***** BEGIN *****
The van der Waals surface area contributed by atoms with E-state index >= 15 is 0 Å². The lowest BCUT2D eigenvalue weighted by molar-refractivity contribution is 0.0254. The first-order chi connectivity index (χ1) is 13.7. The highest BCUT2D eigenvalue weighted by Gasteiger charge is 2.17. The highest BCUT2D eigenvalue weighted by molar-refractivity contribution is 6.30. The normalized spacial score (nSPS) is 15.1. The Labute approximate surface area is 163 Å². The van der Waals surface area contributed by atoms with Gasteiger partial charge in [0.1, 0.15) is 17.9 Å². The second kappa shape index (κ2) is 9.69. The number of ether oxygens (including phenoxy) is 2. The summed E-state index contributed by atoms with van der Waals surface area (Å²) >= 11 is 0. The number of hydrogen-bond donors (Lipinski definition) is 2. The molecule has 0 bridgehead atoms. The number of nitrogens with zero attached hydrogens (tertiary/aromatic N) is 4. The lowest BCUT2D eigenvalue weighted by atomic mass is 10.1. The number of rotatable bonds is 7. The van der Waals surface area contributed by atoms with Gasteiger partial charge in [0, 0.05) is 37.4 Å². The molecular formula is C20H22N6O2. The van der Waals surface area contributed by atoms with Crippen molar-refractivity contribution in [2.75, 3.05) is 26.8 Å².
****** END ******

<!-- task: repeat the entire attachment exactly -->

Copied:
The van der Waals surface area contributed by atoms with E-state index >= 15 is 0 Å². The lowest BCUT2D eigenvalue weighted by molar-refractivity contribution is 0.0254. The first-order chi connectivity index (χ1) is 13.7. The highest BCUT2D eigenvalue weighted by Gasteiger charge is 2.17. The highest BCUT2D eigenvalue weighted by molar-refractivity contribution is 6.30. The normalized spacial score (nSPS) is 15.1. The Labute approximate surface area is 163 Å². The van der Waals surface area contributed by atoms with Gasteiger partial charge in [0.1, 0.15) is 17.9 Å². The second kappa shape index (κ2) is 9.69. The number of ether oxygens (including phenoxy) is 2. The summed E-state index contributed by atoms with van der Waals surface area (Å²) >= 11 is 0. The number of hydrogen-bond donors (Lipinski definition) is 2. The molecule has 0 bridgehead atoms. The number of nitrogens with zero attached hydrogens (tertiary/aromatic N) is 4. The lowest BCUT2D eigenvalue weighted by atomic mass is 10.1. The number of rotatable bonds is 7. The van der Waals surface area contributed by atoms with Gasteiger partial charge in [0, 0.05) is 37.4 Å². The molecular formula is C20H22N6O2. The van der Waals surface area contributed by atoms with Crippen molar-refractivity contribution in [2.75, 3.05) is 26.8 Å².